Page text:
We present perspectives on current challenges and recommendations for future directions to advance predictive ability of interactions between air pollution and terrestrial ecosystems and impacts on human and Earth systems.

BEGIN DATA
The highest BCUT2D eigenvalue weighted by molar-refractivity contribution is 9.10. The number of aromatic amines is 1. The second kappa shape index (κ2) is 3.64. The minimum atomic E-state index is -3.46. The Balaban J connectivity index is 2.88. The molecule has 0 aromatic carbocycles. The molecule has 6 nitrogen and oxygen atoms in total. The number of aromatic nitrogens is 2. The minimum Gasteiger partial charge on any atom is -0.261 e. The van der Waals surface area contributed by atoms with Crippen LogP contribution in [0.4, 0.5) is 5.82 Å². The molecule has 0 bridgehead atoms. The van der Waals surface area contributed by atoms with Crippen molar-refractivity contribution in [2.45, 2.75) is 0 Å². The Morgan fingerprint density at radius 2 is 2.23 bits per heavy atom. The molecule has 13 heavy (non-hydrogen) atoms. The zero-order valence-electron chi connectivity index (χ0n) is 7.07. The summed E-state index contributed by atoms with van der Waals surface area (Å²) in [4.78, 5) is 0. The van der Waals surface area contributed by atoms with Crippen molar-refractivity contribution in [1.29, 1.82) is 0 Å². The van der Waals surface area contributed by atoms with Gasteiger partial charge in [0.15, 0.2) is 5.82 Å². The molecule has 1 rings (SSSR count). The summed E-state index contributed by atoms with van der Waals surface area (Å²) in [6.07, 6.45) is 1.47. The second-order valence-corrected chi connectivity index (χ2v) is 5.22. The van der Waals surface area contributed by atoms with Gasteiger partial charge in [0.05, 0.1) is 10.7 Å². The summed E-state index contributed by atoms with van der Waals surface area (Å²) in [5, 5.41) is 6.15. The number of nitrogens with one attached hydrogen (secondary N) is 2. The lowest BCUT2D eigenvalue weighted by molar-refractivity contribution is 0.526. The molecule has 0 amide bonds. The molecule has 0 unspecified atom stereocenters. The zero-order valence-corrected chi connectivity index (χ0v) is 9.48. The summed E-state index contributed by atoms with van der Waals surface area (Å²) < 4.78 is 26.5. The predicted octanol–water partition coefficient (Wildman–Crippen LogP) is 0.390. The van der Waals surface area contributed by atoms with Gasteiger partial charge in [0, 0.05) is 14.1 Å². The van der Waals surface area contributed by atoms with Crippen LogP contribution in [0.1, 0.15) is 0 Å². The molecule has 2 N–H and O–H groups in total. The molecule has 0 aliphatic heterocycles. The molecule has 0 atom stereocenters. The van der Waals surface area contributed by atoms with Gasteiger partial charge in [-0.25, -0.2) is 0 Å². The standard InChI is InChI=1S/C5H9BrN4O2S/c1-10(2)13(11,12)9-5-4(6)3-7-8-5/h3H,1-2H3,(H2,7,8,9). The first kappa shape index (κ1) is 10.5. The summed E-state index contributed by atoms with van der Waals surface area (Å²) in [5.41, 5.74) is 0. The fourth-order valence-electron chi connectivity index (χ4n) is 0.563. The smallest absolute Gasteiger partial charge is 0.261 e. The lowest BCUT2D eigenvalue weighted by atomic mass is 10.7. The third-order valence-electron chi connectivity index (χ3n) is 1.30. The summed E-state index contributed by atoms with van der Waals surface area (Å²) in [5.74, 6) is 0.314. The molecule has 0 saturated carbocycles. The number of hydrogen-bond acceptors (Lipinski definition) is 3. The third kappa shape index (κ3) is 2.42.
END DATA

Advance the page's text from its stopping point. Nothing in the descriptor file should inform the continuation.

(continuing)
Interactions between air pollution and terrestrial ecosystems play an important role in the Earth system. However, process-based knowledge of air pollution-terrestrial ecosystem interactions is limited, hindering accurate quantification of how changes in tropospheric chemistry, biogeochemical cycling, and climate affect air quality and its impact on humans and ecosystems. Here we summarize current challenges and future directions for advancing the understanding of air pollution-ecosystem interactions by synthesizing discussions from a multidisciplinary group of scientists at a recent Integrated Land Ecosystem-Atmosphere Processes Study (iLEAPS) early-career workshop. Specifically, we discuss the important elements of air pollution-terrestrial ecosystem interactions, including vegetation and soil uptake and emissions of air pollutants and precursors, in-canopy chemistry, and the roles of human activities, fires, and meteorology. We highlight the need for a coordinated network of measurements of long-term chemical fluxes and related meteorological and ecological quantities with expanded geographic and ecosystem representation, data standardization and curation to reduce uncertainty and enhance observational syntheses, integrated multiscale observational and modeling capabilities, collaboration across scientific disciplines and geographic regions, and active involvement by stakeholders and policymakers. Such an enhanced network will continue to facilitate the process-level understanding and thus predictive ability of interactions between air pollution and terrestrial ecosystems and impacts on local-to-global climate and human health.